Widmann isFellow at the Wissenschaftskollegs in Berlin and a full member of the Bayerischen Akademie of Schönen Künste, and since 2007, the Freien Akademie der Künste Hamburg, the Deutschen Akademie der Darstellenden Künste and the Akademie der Wissenschaften und der Literatur Mainz. He is professor for composition at the Barenboim-Said Academy, Berlin.
The Irish Chamber Orchestra
is one of Ireland’s most acclaimed orchestras, celebrated for its eclectic repertoire and its exhilarating playing style. Founded in 1970, the orchestra continues to innovate, offering a diverse range of concerts at home and abroad, collaborating with leading international artists, and pioneering community initiatives designed to deliver real change.
Over many years, it has thrived under a succession of outstanding artistic partners, including Fionnuala Hunt, Nicholas McGegan, Anthony Marwood and Gábor Tákacs-Nagy, supported by a board that has included such illustrious members as Mary Robinson and Dr Ed Walsh, founding president of UL. It was the passion of these forward-thinking leaders that has enabled the orchestra to grow throughout its history, and that same thirst for excellence drives it today.
In 1995, under the guidance of Dr Mícheál Ó Súilleabháin, Professor of Music at the Irish World Academy of Music and Dance, the ICO became orchestra-in-residence at the University of Limerick, forging a deep and lasting partnership with the university – and the city – that flourishes to this day. One of the orchestra’s long-cherished ambitions was to own its own studio and it was John Kelly, CEO of the Irish Chamber Orchestra from 1993 to 2012, who masterminded the fundraising and construction. Opened in 2008, the ICO Studio is a state-of-the-art recording and rehearsal space that provides the orchestra with a world-class home.
From its position at the heart of the cultural scene in Limerick, the ICO has long harboured the desire to play a transformative role in the lives of its people, and in 2008, with the help of seed funding from the university, the orchestra launched Sing Out with Strings, a groundbreaking initiative that offers free tuition to 300 primary school children in Limerick every year. Supported by many generous patrons, Sing Out with Strings has been wildly successful, with many of the children involved going on to join the new Irish Chamber Orchestra Youth Orchestra. The orchestra has also forged a partnership with the University of Limerick’s MA in Classical String Performance, offering an inspiring series of classes to its talented students.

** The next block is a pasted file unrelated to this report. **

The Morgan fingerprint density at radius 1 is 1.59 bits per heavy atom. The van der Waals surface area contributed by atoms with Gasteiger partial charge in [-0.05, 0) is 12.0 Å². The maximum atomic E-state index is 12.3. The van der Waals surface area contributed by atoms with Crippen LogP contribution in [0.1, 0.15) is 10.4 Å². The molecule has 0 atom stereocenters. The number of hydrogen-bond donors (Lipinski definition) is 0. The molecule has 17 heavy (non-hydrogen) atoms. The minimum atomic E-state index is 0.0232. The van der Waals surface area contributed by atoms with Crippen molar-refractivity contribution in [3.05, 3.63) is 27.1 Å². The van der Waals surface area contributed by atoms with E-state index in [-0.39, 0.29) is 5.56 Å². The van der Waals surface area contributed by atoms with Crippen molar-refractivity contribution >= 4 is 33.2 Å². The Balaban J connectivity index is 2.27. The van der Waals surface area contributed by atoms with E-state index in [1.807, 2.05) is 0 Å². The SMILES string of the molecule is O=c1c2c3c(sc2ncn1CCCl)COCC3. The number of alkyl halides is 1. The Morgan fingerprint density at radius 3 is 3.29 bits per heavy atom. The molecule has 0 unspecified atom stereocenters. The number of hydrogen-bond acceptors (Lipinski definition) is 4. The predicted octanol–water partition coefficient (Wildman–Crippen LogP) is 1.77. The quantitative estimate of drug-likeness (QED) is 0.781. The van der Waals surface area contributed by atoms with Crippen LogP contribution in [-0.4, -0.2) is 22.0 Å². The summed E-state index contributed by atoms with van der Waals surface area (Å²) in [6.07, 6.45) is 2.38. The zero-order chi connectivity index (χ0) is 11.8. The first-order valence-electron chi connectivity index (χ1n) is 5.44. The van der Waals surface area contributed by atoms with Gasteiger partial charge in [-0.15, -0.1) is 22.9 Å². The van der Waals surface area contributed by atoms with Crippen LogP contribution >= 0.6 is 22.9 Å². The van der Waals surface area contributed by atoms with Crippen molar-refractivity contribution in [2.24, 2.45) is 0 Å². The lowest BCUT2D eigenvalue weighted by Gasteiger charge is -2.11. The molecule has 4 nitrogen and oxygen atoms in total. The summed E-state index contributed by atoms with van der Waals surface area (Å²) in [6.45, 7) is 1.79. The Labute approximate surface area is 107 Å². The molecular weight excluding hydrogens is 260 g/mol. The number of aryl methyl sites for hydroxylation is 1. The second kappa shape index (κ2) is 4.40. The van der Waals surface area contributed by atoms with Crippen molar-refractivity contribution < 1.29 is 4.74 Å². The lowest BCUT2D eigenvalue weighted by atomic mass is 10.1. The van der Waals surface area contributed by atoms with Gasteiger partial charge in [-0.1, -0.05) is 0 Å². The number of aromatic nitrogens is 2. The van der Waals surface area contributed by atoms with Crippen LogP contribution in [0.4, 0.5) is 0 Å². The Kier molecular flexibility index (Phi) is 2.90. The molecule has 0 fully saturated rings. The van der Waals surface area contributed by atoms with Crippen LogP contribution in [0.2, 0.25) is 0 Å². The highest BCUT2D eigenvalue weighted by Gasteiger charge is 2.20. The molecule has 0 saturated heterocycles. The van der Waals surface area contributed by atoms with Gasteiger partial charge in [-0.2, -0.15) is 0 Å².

In 2002, violinist Katherine Hunka was appointed Leader of the ICO and her rapport with the orchestra, together with her programming expertise, has been instrumental in developing the ICO’s appeal across Ireland. Thanks to funding from Culture Ireland, the orchestra regularly tours overseas, and it was in Berlin in 2007 that the ICO first performed with Jörg Widmann, the clarinettist, composer and conductor whose energy and verve have been central to the orchestra’s recent success.
As Principal Conductor/Artistic Partner, Widmann works closely with the Artistic Committee, devising diverse and innovative programmes that mix standard repertoire with new work – often specially commissioned – from the best young Irish composers. This dynamic approach to programming has opened up new opportunities for the orchestra to work with leading artists, venues and festivals across Europe and beyond.
The support of the board is crucial to the orchestra’s success. From 2008 to 2017 it was chaired by Michael Buckley, former CEO of AIB, whose business acumen and fundraising expertise enabled the ICO to successfully negotiate the turbulent waters of the recession. Today Aibhlín McCrann chairs a board whose passion and commitment inspires the orchestra to reach new heights.